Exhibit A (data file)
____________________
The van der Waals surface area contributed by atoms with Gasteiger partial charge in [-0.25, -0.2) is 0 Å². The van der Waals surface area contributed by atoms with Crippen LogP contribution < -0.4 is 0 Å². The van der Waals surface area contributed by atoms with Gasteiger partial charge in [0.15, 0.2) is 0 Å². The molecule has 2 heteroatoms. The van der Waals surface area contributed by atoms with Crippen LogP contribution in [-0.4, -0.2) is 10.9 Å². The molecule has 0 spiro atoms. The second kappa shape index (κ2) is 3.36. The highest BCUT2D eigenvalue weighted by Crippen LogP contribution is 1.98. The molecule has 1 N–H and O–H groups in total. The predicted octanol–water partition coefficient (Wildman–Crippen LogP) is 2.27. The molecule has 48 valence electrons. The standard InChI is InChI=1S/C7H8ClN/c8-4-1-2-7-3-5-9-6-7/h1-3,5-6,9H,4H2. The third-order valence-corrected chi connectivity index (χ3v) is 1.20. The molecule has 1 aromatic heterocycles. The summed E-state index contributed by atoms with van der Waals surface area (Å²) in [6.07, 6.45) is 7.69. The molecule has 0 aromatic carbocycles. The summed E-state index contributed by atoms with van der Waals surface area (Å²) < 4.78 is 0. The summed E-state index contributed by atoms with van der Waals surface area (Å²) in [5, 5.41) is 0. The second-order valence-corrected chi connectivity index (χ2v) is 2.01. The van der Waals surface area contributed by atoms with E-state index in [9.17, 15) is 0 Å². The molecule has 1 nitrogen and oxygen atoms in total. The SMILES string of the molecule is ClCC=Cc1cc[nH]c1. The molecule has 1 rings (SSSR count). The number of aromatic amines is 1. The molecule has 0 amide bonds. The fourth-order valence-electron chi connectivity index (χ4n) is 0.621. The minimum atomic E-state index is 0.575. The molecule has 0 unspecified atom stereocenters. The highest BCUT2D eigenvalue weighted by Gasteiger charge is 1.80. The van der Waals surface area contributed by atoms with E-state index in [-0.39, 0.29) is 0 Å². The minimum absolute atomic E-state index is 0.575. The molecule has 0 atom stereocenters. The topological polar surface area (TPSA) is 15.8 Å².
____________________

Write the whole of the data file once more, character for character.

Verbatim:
The van der Waals surface area contributed by atoms with Gasteiger partial charge in [-0.25, -0.2) is 0 Å². The van der Waals surface area contributed by atoms with Crippen LogP contribution < -0.4 is 0 Å². The van der Waals surface area contributed by atoms with Gasteiger partial charge in [0.15, 0.2) is 0 Å². The molecule has 2 heteroatoms. The van der Waals surface area contributed by atoms with Crippen LogP contribution in [-0.4, -0.2) is 10.9 Å². The molecule has 0 spiro atoms. The second kappa shape index (κ2) is 3.36. The highest BCUT2D eigenvalue weighted by Crippen LogP contribution is 1.98. The molecule has 1 N–H and O–H groups in total. The predicted octanol–water partition coefficient (Wildman–Crippen LogP) is 2.27. The molecule has 48 valence electrons. The standard InChI is InChI=1S/C7H8ClN/c8-4-1-2-7-3-5-9-6-7/h1-3,5-6,9H,4H2. The third-order valence-corrected chi connectivity index (χ3v) is 1.20. The molecule has 1 aromatic heterocycles. The summed E-state index contributed by atoms with van der Waals surface area (Å²) in [6.07, 6.45) is 7.69. The molecule has 0 aromatic carbocycles. The summed E-state index contributed by atoms with van der Waals surface area (Å²) < 4.78 is 0. The summed E-state index contributed by atoms with van der Waals surface area (Å²) in [5, 5.41) is 0. The second-order valence-corrected chi connectivity index (χ2v) is 2.01. The van der Waals surface area contributed by atoms with E-state index in [9.17, 15) is 0 Å². The molecule has 1 nitrogen and oxygen atoms in total. The SMILES string of the molecule is ClCC=Cc1cc[nH]c1. The molecule has 1 rings (SSSR count). The number of aromatic amines is 1. The molecule has 0 amide bonds. The fourth-order valence-electron chi connectivity index (χ4n) is 0.621. The minimum atomic E-state index is 0.575. The molecule has 0 unspecified atom stereocenters. The highest BCUT2D eigenvalue weighted by Gasteiger charge is 1.80. The van der Waals surface area contributed by atoms with E-state index in [-0.39, 0.29) is 0 Å². The minimum absolute atomic E-state index is 0.575. The molecule has 0 atom stereocenters. The topological polar surface area (TPSA) is 15.8 Å².